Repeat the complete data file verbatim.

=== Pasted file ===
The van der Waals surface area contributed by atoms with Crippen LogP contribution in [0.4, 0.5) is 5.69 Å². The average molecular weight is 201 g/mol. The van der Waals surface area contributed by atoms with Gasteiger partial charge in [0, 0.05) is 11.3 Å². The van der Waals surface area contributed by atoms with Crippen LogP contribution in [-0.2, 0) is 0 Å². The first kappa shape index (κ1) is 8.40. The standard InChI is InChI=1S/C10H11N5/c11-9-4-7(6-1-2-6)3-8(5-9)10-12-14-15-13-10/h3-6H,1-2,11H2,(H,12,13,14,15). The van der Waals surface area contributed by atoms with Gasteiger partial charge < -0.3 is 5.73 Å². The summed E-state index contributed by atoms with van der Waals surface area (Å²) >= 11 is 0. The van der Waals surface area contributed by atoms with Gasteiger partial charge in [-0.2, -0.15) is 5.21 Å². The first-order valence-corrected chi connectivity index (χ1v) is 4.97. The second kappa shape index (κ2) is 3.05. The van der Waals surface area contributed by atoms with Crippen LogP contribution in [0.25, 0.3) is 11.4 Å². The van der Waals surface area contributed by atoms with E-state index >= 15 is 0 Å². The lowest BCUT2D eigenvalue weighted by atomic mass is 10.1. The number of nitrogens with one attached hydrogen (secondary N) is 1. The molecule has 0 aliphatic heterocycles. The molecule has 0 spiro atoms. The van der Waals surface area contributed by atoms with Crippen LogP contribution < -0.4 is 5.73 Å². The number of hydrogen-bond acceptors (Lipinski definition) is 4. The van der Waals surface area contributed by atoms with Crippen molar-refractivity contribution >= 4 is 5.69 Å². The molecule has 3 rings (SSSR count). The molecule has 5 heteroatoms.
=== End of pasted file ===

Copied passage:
The van der Waals surface area contributed by atoms with Crippen LogP contribution in [0.4, 0.5) is 5.69 Å². The average molecular weight is 201 g/mol. The van der Waals surface area contributed by atoms with Gasteiger partial charge in [0, 0.05) is 11.3 Å². The van der Waals surface area contributed by atoms with Crippen LogP contribution in [-0.2, 0) is 0 Å². The first kappa shape index (κ1) is 8.40. The standard InChI is InChI=1S/C10H11N5/c11-9-4-7(6-1-2-6)3-8(5-9)10-12-14-15-13-10/h3-6H,1-2,11H2,(H,12,13,14,15). The van der Waals surface area contributed by atoms with Gasteiger partial charge < -0.3 is 5.73 Å². The summed E-state index contributed by atoms with van der Waals surface area (Å²) >= 11 is 0. The van der Waals surface area contributed by atoms with Gasteiger partial charge in [-0.2, -0.15) is 5.21 Å². The first-order valence-corrected chi connectivity index (χ1v) is 4.97. The second kappa shape index (κ2) is 3.05. The van der Waals surface area contributed by atoms with Crippen LogP contribution in [0.25, 0.3) is 11.4 Å². The van der Waals surface area contributed by atoms with E-state index >= 15 is 0 Å². The lowest BCUT2D eigenvalue weighted by atomic mass is 10.1. The number of nitrogens with one attached hydrogen (secondary N) is 1. The molecule has 0 aliphatic heterocycles. The molecule has 0 spiro atoms. The van der Waals surface area contributed by atoms with Crippen LogP contribution < -0.4 is 5.73 Å². The number of hydrogen-bond acceptors (Lipinski definition) is 4. The van der Waals surface area contributed by atoms with Crippen molar-refractivity contribution >= 4 is 5.69 Å². The molecule has 3 rings (SSSR count). The molecule has 5 heteroatoms.